Portulaca oleracea L. (Portulacaceae) danduri, msukana 12 occasionally, separately and in mixes WA0000052377

Primula woronowii Losinsk. (Primulaceae) purisula, purusula 12 commonly WA0000052397

Allium spp. (Amaryllidaceae) k'at'ap'rasa 10 occasionally WA0000052307, WA0000052318, WA0000052325

Table 1. (Continued)

Capsella bursa pastoris (L.) Medik. (Brassicaceae) coçogçooô odelia 9 commonly WA0000052413

Melandrium divaricatum Fenzl. (Caryophyllaceae) ö)c>36ob robob t'ik'nis qura, bat'k'niqura, tkhis qura (and similar names meaning sheep or goat ears) 9 occasionally WA0000052416

Ranunculus chius DC, R. georgicus Kem.-Nath. & R. sceleratus L. (Ranunculaceae) jjiorôob ¿0165, 6oàb£)65, Ob katmis kona, niakhura, baia 9 commonly WA0000052411 (chi), WA0000052417 (geo), WA0000052399 (see)

Cardamine hirsuta L. (Brassicaceae) tsitsmat'ura, veluri ts'its'mat'i 8 commonly WA0000052400

Cirsium arvense (L.) Scop. (Asteraceae) k'akhoura, k'akhoura 7 commonly, separately and in mixes WA0000052385

Althaea armeniaca Ten. & Alcea rugosa Alef. (Malvaceae) t'ukht'i 5 no

Ficaria verna Huds. s.l. (Ranunculaceae) Rboj3ob cr>3ù<£>5, Çjjç^ob ôoq^ibo, chkhik'vis tvala, tsTdis balakhi, lobiana, purk'ak'ala 5 commonly WA0000052395

Taraxacum spp. (Asteraceae) babuats'vera 5 occasionally WA0000052381

Foeniculum vulgare L. (Apiaceae) 3¿05 k'ama 4 occasionally WA0000052393

Geranium columbinum L. & G. rotundifolium L. (Geraniaceae) cojjAo&o^oçoà zghvis moloka, okrobecheda 4 occasionally WA0000052420 (co), WA0000052421 (ro)

Rumex acetosa L. (Polygonaceae) 836365 mzhauna 4 commonly, separately, also cultivated WA0000052450

Centaurea ibérica Trevir. ex Spreng. (Asteraceae) hari qbila 4 occasionally WA0000052391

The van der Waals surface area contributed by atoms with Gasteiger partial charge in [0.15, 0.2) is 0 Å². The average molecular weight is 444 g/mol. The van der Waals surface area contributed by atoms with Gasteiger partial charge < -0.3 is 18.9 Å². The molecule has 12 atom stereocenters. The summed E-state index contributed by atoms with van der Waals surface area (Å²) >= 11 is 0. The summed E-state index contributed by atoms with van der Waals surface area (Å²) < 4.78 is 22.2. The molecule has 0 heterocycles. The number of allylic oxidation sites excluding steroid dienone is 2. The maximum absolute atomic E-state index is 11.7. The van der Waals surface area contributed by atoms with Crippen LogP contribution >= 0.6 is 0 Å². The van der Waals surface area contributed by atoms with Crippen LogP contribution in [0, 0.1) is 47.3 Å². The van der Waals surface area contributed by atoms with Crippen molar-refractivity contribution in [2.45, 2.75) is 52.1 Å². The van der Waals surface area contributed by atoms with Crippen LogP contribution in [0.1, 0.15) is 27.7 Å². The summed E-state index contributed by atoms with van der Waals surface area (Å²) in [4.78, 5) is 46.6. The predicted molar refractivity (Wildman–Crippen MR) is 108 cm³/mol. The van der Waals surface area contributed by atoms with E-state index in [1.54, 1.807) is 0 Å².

Allium ursinum L. (Amaryllidaceae) ç>56doç™o ghandzili 3 no

Stellaria media L. (Caryophyllaceae) bodzodzua, bots'va, dzialua 3 no WA0000052405

Fragaria vesca L. (Rosaceae) 956^930 marts'qvi 2 no WA0000052398

Robinia pseudoacacia L. (Fabaceae) ** 536(306 ak'atsia 2 no WA0000052386


We carried out 41 single and group interviews among knowledgeable informants (40 women, 13 men), selected mainly through contacts with village leaders and by the snowball technique between

March and June 2016. The informants were usually accompanied by their extended families who commented on the information and supplied specimens. The informants supplied data about wild vegetable use in the following towns and villages: Bagdati, Banoja, Cholebi, Geguti, Gelati, Gumbra,

Table 1. (Continued)

Arum orientale M. Bieb. & A. albispathum Stev. (Araceae) kala k'oda 2 no WA0000052415

Bellis perennis L. (Asteraceae) 9o6ço(ôob 530(00^5 mindris gvirila 1 no WA0000052403

Erigeron canadensis L. (Asteraceae) b&ob khbos shubla 1 no WA0000052384

Lactuca serriola L. (Asteraceae) 1 no WA0000052383

Melissa officinalis L. (Asteraceae) barambo 1 no WA0000052394

Plantago major L. (Plantaginaceae) 96à35<™>âô6e>35 mravaldzargva 1 no WA0000052378

Tilia rubra subsp. caucasica (Rupr.) V. Engl. (syn. Tilia caucasica Rupr.) (Malvaceae) tsatskhvi 1 no WA0000052419

Armoracia rusticana P. Gaertn, B. Mey. & Scherb. (Brassicaceae) b6g6 khren 1 no, mainly cultivated for roots

Cerastium ruder ale M.Bieb. (Caryophyllaceae) 1 no

Clematis vitalba L. (Ranunculaceae) QOftOÓóíÓQSO tsitsibardi 1 no

Humulus lupulus L. (Cannabaceae) shashquta 1 no (but sold in other regions of Georgia)

Lepidium ruderale L. (Brassicaceae) ts'its'mat'ula 1 no